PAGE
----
Aggressive or Moderate Fluid Resuscitation in Acute Pancreatitis | NEJM

Abstract

Background

Early aggressive hydration is widely recommended for the management of acute pancreatitis, but evidence for this practice is limited.

Methods

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At 18 centers, we randomly assigned patients who presented with acute pancreatitis to receive goal-directed aggressive or moderate resuscitation with lactated Ringer’s solution. Aggressive fluid resuscitation consisted of a bolus of 20 ml per kilogram of body weight, followed by 3 ml per kilogram per hour. Moderate fluid resuscitation consisted of a bolus of 10 ml per kilogram in patients with hypovolemia or no bolus in patients with normovolemia, followed by 1.5 ml per kilogram per hour in all patients in this group. Patients were assessed at 12, 24, 48, and 72 hours, and fluid resuscitation was adjusted according to the patient’s clinical status. The primary outcome was the development of moderately severe or severe pancreatitis during the hospitalization. The main safety outcome was fluid overload. The planned sample size was 744, with a first planned interim analysis after the enrollment of 248 patients.

Results

A total of 249 patients were included in the interim analysis. The trial was halted owing to between-group differences in the safety outcomes without a significant difference in the incidence of moderately severe or severe pancreatitis (22.1% in the aggressive-resuscitation group and 17.3% in the moderate-resuscitation group; adjusted relative risk, 1.30; 95% confidence interval [CI], 0.78 to 2.18; P=0.32). Fluid overload developed in 20.5% of the patients who received aggressive resuscitation and in 6.3% of those who received moderate resuscitation (adjusted relative risk, 2.85; 95% CI, 1.36 to 5.94, P=0.004). The median duration of hospitalization was 6 days (interquartile range, 4 to 8) in the aggressive-resuscitation group and 5 days (interquartile range, 3 to 7) in the moderate-resuscitation group.

Conclusions

In this randomized trial involving patients with acute pancreatitis, early aggressive fluid resuscitation resulted in a higher incidence of fluid overload without improvement in clinical outcomes. (Funded by Instituto de Salud Carlos III and others; WATERFALL ClinicalTrials.gov number, NCT04381169.)

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Aggressive or Moderate Resuscitation in Acute Pancreatitis

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Funding and Disclosures

Supported by grants from Instituto de Salud Carlos III (PI19/01628, co-funded by the European Commission, European Regional Development Funds), the Spanish Association of Gastroenterology (Gonzalo-Miño 2019), and ISABIAL (Instituto de Investigación Sanitaria y Biomédica de Alicante) (UGP-20-117). Mr. Maisonneuve was supported by the Italian Ministry of Health, Ricerca Corrente, and 5×1000 funds.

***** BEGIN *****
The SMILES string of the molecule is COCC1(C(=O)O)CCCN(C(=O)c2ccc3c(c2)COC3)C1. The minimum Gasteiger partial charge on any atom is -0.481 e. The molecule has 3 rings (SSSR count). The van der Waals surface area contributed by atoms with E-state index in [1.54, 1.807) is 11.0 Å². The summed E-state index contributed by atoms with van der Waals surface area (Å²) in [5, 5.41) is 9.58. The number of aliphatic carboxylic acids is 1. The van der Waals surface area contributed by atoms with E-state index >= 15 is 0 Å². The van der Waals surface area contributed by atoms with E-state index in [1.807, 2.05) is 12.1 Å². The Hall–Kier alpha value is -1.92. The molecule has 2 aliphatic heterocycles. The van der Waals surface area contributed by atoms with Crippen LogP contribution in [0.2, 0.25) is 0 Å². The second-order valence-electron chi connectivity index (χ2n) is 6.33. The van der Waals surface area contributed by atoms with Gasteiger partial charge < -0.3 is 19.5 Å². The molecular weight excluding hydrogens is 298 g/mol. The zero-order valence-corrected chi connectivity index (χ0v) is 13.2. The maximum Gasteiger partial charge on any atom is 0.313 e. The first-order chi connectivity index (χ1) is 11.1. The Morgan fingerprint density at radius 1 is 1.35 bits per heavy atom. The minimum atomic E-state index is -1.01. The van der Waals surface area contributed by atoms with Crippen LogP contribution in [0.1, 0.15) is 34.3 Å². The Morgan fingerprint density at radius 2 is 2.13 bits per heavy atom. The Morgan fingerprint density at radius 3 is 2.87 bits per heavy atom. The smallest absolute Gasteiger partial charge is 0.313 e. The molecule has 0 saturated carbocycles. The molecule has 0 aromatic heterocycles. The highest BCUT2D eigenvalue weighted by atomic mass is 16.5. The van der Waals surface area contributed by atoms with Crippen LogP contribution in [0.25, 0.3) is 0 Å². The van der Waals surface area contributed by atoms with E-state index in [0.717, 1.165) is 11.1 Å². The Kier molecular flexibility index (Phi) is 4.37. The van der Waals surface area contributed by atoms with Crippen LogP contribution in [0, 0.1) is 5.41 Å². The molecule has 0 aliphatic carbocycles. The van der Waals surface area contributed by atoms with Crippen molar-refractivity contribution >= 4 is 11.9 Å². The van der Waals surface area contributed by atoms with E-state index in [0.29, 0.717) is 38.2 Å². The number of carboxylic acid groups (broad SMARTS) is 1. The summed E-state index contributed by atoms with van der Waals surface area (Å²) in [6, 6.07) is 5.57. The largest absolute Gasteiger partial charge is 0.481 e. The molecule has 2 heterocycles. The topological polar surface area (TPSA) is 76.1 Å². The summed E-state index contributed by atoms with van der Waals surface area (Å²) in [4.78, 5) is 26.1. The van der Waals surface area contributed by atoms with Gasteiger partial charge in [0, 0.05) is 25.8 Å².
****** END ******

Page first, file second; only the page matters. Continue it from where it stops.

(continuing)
Disclosure forms provided by the authors are available with the full text of this article at NEJM.org.

A data sharing statement provided by the authors is available with the full text of this article at NEJM.org.

Author Affiliations

From the Departments of Gastroenterology (E.M., L.G., A.V.-R.) and Clinical Pharmacology (P.Z.), Dr. Balmis General University Hospital, ISABIAL (Instituto de Investigación Sanitaria y Biomédica de Alicante), Alicante, the Department of Clinical Medicine, Faculty of Medicine, Miguel Hernández University, Elche (E.M.), the Department of Gastroenterology and Hepatology, Hospital Universitario Ramón y Cajal, Instituto Ramón y Cajal de Investigación Sanitaria, Universidad de Alcalá (A.G.G.P., M.Á.R.-G., J.D.-O.), Centro de Investigación Biomédica en Red de Enfermedades Hepáticas y Digestivas (P.Z., F.C.-S.), and the Gastroenterology Unit, Hospital Universitario de La Princesa, Instituto de Investigación Sanitaria Princesa (F.C.-S.), Madrid, the Gastroenterology and Digestive Endoscopy Unit, Corporació Sanitària Parc Taulí, Sabadell (A.L.-A., L.P.L.), the Department of Gastroenterology, Hospital Clínico Universitario de Valencia, Valencia (P.N., A.M.S.-P.), the Department of Gastroenterology and Hepatology, Marqués de Valdecilla University Hospital, Santander (C.S.-M., M.C.), the Department of Gastroenterology, Hospital Dr. Negrín, Las Palmas (I.F.-C.), the Department of Gastroenterology, Miguel Servet University Hospital and Health Research Institute of Aragón, Zaragoza (D.C.D.), the Department of Gastroenterology, Central de Asturias University Hospital, Instituto de Investigación Sanitaria del Principado de Asturias, Oviedo (E.L.-B.), the Department of Gastroenterology, Lucus Augusti University Hospital, Lugo (E.M.-M.), the Department of Gastroenterology, Puerta del Mar University Hospital, Cadiz (L.M.C.-M.), and the Department of Gastroenterology, University Hospital of Navarre, Pamplona (V.U., M.G., F.B.) — all in Spain; the Division of Gastroenterology, University of Southern California, Los Angeles (J.L.B.); the Division of Epidemiology and Biostatistics, IRCSS European Institute of Oncology, Milan (P.M.); the General Surgery Unit, Department of Diseases of the Digestive Tract, Regional Hospital of High Specialty of Bajío, Leon, Mexico (E.E.L.-H., A.J.R.C.M.); and the Department of Gastroenterology, Surat Institute of Digestive Sciences Hospital and Research Center, Surat, India (R.M., R.T.).

Dr. de-Madaria can be contacted at [email protected] or at Servicio de Aparato Digestivo, Hospital General Universitario Dr. Balmis, Calle Pintor Baeza 12, Alicante 03010, Spain.

A list of the trial collaborators in the ERICA Consortium is provided in the Supplementary Appendix, available at NEJM.org.

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